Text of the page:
If something happens to someone using your faulty tool, you, your boss and the person named on the tag may certainly need legal representation.
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Of course you can. But are you are sure that they will test to AS/NZ 3760:2003 as a minimum
In a recent forum article on Testing and Tagging a contributor wrote,
"All the lighting equipment was tagged by a licensed electrician and which, in my opinion, would not even pass first base in the testing procedure - visual inspection. Some of the equipment had secondary insulation coming away from plug ends, cracked plug ends, broken hinges on lamp bases and domestic construction cabling on lighting equipment, etc."
Is this your Electrician or Test and Tag contractor?
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There are special requirements enforceable by law to cover these items:-
- A person supplying or offering to supply second hand electrical equipment
must have a label attached to the equipment stating that the equipment is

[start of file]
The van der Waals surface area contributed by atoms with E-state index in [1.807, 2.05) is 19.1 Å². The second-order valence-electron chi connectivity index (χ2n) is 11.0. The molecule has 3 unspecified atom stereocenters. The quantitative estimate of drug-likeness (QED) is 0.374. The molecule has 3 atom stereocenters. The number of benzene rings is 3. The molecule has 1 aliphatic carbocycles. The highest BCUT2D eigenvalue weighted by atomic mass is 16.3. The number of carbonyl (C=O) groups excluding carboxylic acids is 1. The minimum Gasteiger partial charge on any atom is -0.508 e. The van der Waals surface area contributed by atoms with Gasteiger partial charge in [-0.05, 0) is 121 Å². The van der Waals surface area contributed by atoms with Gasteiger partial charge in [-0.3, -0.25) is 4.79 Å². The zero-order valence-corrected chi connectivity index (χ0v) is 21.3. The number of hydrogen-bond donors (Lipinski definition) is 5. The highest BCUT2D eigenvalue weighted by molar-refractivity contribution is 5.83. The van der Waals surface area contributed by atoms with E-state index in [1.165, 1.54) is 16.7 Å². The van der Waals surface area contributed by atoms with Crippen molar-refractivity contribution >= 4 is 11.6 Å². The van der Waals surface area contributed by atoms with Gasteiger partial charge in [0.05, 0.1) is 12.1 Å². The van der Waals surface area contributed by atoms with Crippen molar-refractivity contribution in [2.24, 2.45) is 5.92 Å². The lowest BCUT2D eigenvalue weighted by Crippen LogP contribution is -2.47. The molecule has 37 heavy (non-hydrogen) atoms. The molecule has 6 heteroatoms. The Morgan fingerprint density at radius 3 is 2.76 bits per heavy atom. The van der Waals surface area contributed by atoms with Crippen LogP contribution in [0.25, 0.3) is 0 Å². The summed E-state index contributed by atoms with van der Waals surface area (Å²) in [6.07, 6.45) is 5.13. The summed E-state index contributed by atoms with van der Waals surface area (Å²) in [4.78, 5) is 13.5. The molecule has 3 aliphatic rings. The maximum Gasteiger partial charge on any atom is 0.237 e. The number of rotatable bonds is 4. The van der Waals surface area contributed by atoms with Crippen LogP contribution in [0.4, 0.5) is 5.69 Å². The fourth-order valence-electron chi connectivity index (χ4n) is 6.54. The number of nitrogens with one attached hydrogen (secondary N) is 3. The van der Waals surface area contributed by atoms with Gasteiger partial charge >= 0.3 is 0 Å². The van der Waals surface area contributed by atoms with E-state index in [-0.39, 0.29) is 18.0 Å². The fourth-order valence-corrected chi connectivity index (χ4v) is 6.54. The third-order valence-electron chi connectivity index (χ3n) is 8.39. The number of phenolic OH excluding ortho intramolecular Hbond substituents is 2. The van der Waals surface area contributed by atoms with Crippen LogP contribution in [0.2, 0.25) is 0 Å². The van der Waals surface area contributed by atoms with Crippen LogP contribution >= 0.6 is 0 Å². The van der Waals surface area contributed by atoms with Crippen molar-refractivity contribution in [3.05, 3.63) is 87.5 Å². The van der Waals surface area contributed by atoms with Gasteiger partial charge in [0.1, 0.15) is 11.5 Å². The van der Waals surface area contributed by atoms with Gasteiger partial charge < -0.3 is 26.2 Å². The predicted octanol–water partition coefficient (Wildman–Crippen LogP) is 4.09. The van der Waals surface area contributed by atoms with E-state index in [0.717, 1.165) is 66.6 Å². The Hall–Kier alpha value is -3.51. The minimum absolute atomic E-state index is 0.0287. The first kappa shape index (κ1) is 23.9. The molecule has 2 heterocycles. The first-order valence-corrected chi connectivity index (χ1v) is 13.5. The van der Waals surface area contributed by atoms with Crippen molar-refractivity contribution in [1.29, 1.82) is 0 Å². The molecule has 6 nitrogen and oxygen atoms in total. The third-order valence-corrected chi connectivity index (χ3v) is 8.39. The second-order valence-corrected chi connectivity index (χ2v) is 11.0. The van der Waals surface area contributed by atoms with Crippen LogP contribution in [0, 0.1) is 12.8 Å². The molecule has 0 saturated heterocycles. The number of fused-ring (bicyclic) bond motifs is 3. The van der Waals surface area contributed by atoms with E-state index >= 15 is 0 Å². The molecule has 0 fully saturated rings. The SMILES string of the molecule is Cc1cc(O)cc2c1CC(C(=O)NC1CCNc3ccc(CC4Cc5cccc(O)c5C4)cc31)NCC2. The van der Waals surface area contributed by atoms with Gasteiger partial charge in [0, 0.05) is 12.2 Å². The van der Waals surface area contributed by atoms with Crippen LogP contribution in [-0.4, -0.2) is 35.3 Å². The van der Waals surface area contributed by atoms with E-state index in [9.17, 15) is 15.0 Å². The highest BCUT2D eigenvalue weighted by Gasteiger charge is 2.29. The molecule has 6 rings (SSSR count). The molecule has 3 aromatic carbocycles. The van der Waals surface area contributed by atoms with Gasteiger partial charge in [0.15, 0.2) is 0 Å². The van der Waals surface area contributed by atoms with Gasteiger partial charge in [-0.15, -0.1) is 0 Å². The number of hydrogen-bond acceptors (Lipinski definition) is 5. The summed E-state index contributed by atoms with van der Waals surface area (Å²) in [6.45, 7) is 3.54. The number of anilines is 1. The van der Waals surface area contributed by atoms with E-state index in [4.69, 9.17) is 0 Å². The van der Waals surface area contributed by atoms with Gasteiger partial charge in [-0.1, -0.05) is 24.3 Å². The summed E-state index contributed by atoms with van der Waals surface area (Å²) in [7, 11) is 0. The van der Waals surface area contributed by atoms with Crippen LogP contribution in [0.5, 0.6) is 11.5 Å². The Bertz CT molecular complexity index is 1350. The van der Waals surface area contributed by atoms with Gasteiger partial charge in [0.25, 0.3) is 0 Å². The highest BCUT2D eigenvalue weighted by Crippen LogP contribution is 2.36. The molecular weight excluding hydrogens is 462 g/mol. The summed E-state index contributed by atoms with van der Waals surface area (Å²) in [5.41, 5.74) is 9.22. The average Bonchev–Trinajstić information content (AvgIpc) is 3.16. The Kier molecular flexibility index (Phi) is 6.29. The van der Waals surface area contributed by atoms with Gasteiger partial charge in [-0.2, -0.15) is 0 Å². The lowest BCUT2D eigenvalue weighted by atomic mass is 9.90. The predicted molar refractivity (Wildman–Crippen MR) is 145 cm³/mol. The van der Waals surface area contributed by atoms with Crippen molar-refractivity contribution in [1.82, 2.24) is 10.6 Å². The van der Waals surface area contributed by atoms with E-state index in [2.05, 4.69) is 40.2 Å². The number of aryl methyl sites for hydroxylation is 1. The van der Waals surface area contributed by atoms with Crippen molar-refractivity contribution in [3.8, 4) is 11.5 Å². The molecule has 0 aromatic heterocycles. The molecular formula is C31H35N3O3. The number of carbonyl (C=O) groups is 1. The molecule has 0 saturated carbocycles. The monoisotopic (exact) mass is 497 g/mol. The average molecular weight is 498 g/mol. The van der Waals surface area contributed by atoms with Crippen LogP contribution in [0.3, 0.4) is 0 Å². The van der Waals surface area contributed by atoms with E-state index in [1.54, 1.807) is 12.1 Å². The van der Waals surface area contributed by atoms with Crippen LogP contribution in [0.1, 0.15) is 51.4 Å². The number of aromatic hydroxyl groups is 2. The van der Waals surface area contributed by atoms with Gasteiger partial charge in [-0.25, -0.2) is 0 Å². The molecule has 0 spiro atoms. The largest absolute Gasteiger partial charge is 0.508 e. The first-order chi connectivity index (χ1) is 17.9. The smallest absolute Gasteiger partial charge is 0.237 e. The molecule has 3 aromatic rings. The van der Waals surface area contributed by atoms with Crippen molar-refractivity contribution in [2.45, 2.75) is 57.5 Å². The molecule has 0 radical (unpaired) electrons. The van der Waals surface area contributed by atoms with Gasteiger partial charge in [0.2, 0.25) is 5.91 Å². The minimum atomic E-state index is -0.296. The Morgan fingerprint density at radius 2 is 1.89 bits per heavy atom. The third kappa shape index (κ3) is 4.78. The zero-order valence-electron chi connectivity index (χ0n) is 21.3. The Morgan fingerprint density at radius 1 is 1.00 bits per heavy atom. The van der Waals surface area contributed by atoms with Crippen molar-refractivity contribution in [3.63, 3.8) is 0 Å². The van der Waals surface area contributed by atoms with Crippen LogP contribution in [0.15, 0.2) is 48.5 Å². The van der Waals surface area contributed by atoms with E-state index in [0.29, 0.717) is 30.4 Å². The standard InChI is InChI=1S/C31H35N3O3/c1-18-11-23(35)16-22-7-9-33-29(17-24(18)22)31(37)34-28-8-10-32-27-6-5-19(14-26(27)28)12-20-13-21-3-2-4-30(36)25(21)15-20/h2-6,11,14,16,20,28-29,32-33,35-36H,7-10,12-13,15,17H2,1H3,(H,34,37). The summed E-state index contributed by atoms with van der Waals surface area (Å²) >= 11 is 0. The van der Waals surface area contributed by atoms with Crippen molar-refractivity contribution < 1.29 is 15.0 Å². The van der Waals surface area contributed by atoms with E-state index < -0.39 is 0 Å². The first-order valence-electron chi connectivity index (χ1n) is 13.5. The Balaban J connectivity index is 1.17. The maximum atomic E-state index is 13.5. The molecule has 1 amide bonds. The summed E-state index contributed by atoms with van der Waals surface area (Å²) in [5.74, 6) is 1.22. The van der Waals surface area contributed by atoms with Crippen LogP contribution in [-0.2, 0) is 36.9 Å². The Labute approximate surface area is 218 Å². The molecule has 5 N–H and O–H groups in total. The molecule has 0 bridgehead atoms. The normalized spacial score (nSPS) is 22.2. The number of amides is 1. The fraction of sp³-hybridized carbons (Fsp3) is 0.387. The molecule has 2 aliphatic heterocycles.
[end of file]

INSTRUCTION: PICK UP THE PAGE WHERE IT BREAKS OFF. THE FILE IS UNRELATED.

- A business – and this includes charitable organisations that are offer
for sale or offer to supply second-hand electrical equipment must attach a label
to that equipment stating that it is second hand. The label should also
state that the equipment has been
inspected, tested and that it also complies with Australian/New Zealand
Standard (AS/NZS) 3760; OR
- If it has not been tested, the business supplying or offering to supply
second hand electrical equipment must include a clear statement on the
label, stating the equipment is second hand, with additional words as
|DANGER – DO NOT USE OR CONNECT TO SUPPLY – THIS
ELECTRICAL EQUIPMENT MAY BE FAULTY AND SHOULD
BE INSPECTED AND TESTED BY A COMPETENT PERSON IN
ACCORDANCE WITH AS/NZS 3760.
Some charitable organisations now choose NOT to deal in second-hand
electrical items. Please check with them BEFORE leaving your donation at the
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The following colours apply to all States except NSW.
||January - March
||April - June
||July - September
||October - December
||January - June
||July - December
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Send your question to the webmaster and it may be included here.
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Remember VicTesters for
Ethical Test & Tag and Safety Switch Testing.